Kyaw Kyaw, lead singer of the punk band Rebel Riot, says “If they were real monks, I’d be quiet, but they aren’t. They are nationalists, fascists. No one wants to hear it, but it’s true.”
Radical monks have been leading the violent campaign against Muslims, and almost no one in the predominantly Buddhist nation of 60 million people are speaking out against them. Being Buddhist is a part of being Burmese, and because the monks are the most venerable members of society, they are above reproach.
Some of just in denial about what’s going on, or actually believe the claims that the Muslims, just 4 percent of the population, are a threat to the nation’s culture and traditions.
Michael Salberg, director of international affairs at the United States-based Anti-Defamation League, says mobs have razed mosques and cheered as Muslims are hunted down and beaten to death with chains and metal pipes, and the silence from the public is as dangerous as the mobs.
Drawing parallels to the Holocaust in Germany and the genocide in Rwanda, Salbert says “It’s not perpetrators that are the problem here. It’s the bystanders.”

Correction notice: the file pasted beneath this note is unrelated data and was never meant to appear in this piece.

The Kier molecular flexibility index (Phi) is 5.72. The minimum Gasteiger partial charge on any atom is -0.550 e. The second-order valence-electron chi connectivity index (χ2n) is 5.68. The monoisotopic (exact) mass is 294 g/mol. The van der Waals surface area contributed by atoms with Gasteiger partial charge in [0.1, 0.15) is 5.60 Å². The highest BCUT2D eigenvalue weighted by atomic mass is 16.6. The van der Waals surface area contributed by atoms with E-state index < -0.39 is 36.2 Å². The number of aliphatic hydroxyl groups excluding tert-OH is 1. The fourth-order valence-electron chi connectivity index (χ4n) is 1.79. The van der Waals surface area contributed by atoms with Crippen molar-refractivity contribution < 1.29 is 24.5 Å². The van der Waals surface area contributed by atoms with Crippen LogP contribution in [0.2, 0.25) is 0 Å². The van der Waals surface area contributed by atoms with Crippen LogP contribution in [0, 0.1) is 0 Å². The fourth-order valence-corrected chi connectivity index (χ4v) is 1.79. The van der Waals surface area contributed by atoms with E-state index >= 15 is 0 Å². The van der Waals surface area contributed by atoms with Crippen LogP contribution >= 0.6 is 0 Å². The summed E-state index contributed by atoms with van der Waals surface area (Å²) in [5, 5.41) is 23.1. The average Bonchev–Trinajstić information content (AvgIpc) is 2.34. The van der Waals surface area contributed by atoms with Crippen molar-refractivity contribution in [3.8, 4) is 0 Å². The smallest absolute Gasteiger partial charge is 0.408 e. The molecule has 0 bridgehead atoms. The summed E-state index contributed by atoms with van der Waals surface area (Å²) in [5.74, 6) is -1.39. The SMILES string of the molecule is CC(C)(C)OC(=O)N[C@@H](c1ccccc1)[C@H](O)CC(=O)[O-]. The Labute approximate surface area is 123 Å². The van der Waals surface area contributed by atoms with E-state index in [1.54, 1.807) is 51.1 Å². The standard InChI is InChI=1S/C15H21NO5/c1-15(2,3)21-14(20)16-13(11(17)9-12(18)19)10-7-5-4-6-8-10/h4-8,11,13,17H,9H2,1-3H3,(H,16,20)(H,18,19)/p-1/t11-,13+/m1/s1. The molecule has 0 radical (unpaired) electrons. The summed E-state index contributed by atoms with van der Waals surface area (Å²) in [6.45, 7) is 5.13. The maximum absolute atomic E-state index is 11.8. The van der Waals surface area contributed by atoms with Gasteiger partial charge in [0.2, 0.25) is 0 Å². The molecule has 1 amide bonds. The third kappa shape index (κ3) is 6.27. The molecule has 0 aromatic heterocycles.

After 50 years of military rule, a new civilian government has made sweeping reforms, granted more freedoms to the people, opened up the media, and thrown out the censor’s pen.
But these same freedoms have given a voice to radical monks like the charismatic Wirathu, a supporter of 969. He travels the country calling for boycotts of Muslim shops and a ban on marriages between Muslim men and Buddhist women, warning that a higher birthrate could make Muslims a majority of the population in the future.
Few in Myanmar are speaking out against the religious violence. Westerners living in the country are often surprised at the silence of their Burmese friends.
“I’m sure a lot of them think this is total madness, but they don’t dare to say that openly,” says Bertil Lintner, a Swedish journalist and author of several books on Myanmar. “If they do they will be attacked by these new nationalists, religious bigots, accused of being friends with Muslims … . It’s a very difficult situation.”
President Thein Sein, lauded by the US and others for his reforms, banned an issue of Time magazine that had Wirathu on the cover and called him “the face of Buddhist terror”. Sein issued a statement saying he supports 969 and considers Wirathu a “son of Lord Buddha.”
With national elections coming up in 2015, opposition leader Aung San Suu Kyi has said nothing, evidently worried, analysts say, that she will be hurt at the polls if she is perceived as anti-Buddhist.
So that leaves the punk rockers, who already know what it’s like to be outsiders.
During the years of military rule, the tiny punk community practiced and performed in secret before a small group of friends. While others were silenced by the ever-present threat of arrest and imprisonment, they screamed out against the abuses of the army.
And now they have a new battleground – religious intolerance. And they have no intention of shying away. Image/AP